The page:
- Robot with a New Barn
To achieve the maximum benefit of robots, it is preferable to design them into a new, high technology, low labor requirement facility. This includes various upgrades, such as wider more frequent crossovers, automated manure removal, and automated feed pushers. The projected new facility resulted in annual payments of about $101,000 over 20 years for the 180-cow farm. A 10 lb/ day increase in milk production along with the anticipated labor savings is required before robots are consistently more profitable than the previous parlor system. A key factor is the benefit of a Cow Comfort Upgrade and its effect on performance with robotics. When cow comfort is done right (sand is the gold standard) 60% of the milk increase in robotics can be attributed to the updated free stall barn. These things matter. The key benefit of individual robots is the elimination of the holding pen and the extra hours per day that the cow gets to eat, lay down, and chew her cud.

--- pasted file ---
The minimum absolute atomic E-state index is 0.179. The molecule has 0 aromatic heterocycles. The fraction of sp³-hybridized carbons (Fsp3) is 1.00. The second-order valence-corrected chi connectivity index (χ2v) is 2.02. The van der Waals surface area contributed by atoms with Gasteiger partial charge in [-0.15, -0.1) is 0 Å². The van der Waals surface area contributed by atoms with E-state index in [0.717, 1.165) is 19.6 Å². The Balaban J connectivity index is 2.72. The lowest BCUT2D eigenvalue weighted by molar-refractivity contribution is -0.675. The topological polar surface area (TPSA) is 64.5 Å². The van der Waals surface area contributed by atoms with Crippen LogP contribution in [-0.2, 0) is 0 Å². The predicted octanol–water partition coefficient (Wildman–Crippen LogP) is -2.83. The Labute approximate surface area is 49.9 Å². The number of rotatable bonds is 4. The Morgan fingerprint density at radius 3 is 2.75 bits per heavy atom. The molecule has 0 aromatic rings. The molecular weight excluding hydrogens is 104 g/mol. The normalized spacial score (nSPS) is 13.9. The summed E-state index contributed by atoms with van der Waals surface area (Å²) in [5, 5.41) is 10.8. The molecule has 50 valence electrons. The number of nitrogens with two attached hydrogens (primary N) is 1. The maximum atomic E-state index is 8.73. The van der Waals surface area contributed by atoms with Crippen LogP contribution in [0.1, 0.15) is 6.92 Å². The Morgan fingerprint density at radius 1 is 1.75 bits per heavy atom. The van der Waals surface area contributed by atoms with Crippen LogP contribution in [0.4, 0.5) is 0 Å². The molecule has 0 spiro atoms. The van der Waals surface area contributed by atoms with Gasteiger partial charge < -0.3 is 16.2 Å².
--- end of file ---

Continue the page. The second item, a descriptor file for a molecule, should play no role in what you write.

There are Economic tools available to do the deep dive and evaluate the many factors that affect performance and economics in a robotic milking facility. Contact your Robotic Specialist to sit down and go over the numbers and conditions specific to your dairy. Also, talk to your local dealer, banker, nutritionist, veterinarian, and genetics supplier. It takes a team working together to cover all the bases and give you the honest feedback to understand your operations strengths and weakness. 0ver 40,000 robots milk over 2.2 million cows worldwide and robots put in 16 years ago, are still operating today. It may be new to you, but it is not new to the industry. My Grandfather milked cows by hand, and 90 years later we are milking cows with no hands….amazing progress with more to come.